Bukayo Saka has made some history by becoming the youngest Englishman to start a match at the semi-final stage or later of a major tournament.
Saka returned to England starting line-up for Wednesday’s Euro 2020 semi-final against Denmark as Gareth Southgate’s men reached a first major tournament final in 55 years.
Saka missed the 4-0 thrashing of Ukraine in Saturday’s quarter-final due to a minor injury, but has impressed in his two starts of the tournament so far against the Czech Republic and Germany.
Southgate opted for a back four rather than switching to five at the back to match up Denmark’s preferred system like he did in the 2-0 last-16 win over Germany.
However, Saka repaid Southgate’s faith in him by delivering a vibrant display in the last-16 victory against Germany before missing Saturday’s quarter-final win against Ukraine with a minor knock suffered in training.
Jadon Sancho impressed in Saka’s absence, but Southgate opted to recall his precocious youngster rather than keep Manchester United’s new signing in the starting line-up.
Any doubts that Southgate had made the wrong call by dropping the more experienced Sancho were erased by Saka in the 39th minute.
Accelerating onto Harry Kane’s pass, Saka timed his run perfectly to beat the Denmark offside trap.
He raced into the penalty area and whipped a low cross towards Raheem Sterling, with Simon Kjaer’s attempt to block only succeeding in diverting the ball into his own net.
Saka was still having an impact when he was surprisingly replaced by Jack Grealish and will surely have a role to play in the final.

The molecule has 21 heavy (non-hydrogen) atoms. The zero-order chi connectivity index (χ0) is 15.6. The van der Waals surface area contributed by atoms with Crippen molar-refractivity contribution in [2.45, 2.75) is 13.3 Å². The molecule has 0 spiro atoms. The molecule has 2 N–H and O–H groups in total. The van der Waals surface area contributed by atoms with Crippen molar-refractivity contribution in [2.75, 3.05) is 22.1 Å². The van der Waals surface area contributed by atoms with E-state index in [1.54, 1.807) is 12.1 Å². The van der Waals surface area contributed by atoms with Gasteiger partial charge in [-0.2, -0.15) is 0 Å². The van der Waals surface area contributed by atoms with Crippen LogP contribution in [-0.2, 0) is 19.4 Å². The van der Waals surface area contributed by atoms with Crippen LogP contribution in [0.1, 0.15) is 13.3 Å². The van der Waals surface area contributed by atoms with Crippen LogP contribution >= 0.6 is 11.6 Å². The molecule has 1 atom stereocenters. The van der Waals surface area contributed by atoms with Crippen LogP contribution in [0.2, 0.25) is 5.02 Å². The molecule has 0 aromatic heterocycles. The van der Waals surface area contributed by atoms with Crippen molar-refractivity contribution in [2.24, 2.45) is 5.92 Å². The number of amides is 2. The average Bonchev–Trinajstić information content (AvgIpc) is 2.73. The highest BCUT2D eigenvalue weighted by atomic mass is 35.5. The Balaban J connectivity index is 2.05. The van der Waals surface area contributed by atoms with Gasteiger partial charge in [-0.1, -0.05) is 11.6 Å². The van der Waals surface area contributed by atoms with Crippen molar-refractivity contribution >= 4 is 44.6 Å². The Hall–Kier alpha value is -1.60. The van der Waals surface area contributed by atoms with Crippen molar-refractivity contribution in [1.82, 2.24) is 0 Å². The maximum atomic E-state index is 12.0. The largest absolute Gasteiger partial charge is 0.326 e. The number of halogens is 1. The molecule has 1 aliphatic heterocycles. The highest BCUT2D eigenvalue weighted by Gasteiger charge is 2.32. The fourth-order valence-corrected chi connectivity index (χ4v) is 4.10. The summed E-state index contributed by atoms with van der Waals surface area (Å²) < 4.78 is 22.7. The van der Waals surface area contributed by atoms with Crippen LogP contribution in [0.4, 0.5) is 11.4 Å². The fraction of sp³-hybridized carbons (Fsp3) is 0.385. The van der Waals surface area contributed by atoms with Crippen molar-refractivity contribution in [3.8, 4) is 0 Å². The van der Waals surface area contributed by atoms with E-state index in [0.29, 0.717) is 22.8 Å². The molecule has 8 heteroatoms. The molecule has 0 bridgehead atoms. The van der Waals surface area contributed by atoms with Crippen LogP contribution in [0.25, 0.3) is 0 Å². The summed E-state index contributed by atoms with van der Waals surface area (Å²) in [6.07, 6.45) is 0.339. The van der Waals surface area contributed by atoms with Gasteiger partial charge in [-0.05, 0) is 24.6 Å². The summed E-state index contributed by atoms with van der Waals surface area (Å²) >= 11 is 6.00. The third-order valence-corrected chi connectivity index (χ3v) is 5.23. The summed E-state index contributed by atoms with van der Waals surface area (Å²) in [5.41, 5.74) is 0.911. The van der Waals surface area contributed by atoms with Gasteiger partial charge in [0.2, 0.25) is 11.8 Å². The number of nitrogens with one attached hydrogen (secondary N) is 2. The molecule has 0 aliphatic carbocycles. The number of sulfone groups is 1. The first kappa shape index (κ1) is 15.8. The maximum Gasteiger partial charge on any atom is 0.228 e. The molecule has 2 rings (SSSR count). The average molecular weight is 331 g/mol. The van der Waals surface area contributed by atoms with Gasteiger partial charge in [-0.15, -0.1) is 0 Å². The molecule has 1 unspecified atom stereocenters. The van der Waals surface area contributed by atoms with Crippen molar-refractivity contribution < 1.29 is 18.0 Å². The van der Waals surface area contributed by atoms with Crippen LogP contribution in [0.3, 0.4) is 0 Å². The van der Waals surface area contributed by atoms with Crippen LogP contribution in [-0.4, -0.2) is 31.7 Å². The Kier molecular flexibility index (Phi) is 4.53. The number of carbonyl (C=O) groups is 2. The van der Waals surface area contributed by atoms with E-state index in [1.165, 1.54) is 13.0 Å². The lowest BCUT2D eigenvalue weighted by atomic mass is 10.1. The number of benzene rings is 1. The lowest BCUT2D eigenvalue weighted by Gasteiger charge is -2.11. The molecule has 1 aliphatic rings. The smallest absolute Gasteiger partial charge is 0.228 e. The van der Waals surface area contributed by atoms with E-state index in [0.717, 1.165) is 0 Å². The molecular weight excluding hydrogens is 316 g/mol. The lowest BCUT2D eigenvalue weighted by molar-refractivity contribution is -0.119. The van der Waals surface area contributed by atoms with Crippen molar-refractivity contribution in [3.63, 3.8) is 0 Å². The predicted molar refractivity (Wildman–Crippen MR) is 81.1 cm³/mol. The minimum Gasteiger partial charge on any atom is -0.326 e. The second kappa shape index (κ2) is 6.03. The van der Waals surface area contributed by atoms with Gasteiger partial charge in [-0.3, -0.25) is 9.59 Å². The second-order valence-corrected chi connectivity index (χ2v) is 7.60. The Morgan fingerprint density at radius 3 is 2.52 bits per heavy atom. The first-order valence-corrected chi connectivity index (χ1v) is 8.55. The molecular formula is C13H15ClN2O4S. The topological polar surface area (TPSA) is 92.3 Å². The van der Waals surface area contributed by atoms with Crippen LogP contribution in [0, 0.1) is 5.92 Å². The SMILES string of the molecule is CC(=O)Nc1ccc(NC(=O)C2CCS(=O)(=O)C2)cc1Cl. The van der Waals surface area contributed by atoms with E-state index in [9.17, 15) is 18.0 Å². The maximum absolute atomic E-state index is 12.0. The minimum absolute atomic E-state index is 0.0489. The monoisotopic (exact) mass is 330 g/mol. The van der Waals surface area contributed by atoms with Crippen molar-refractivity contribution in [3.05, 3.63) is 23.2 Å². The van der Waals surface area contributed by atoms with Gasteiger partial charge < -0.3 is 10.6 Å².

The Arsenal star, who also had the opportunity to represent Nigeria on the national stage, stated that England’s bright future led to his decision to go with The Three Lions.
“I feel like I’m really, really proud of my Nigerian heritage,” said Saka, according to Metro UK.
“I always still watch Nigeria’s games where I can and I wish them all the best and support them all the way.
“But I’ve seen the process of how England are transforming and I think in the future they’re going to do great stuff. I feel like it was right for me to choose England.
“My dad was born here, my mum was born in Nigeria, but they both grew up in Nigeria and met each other in Nigeria.
“They came over and when they came to England it wasn’t easy for them because obviously it’s a new country. It’s really cold for them!
“But they adapted well, and as soon as they had me and my brother they always left everything out the way and put us first.
“Especially my football career, my dad always pushed me, he took me to training on days where sometimes it would take two hours to get to training, so I’ll always be so grateful for my parents for the work they’ve done for me.”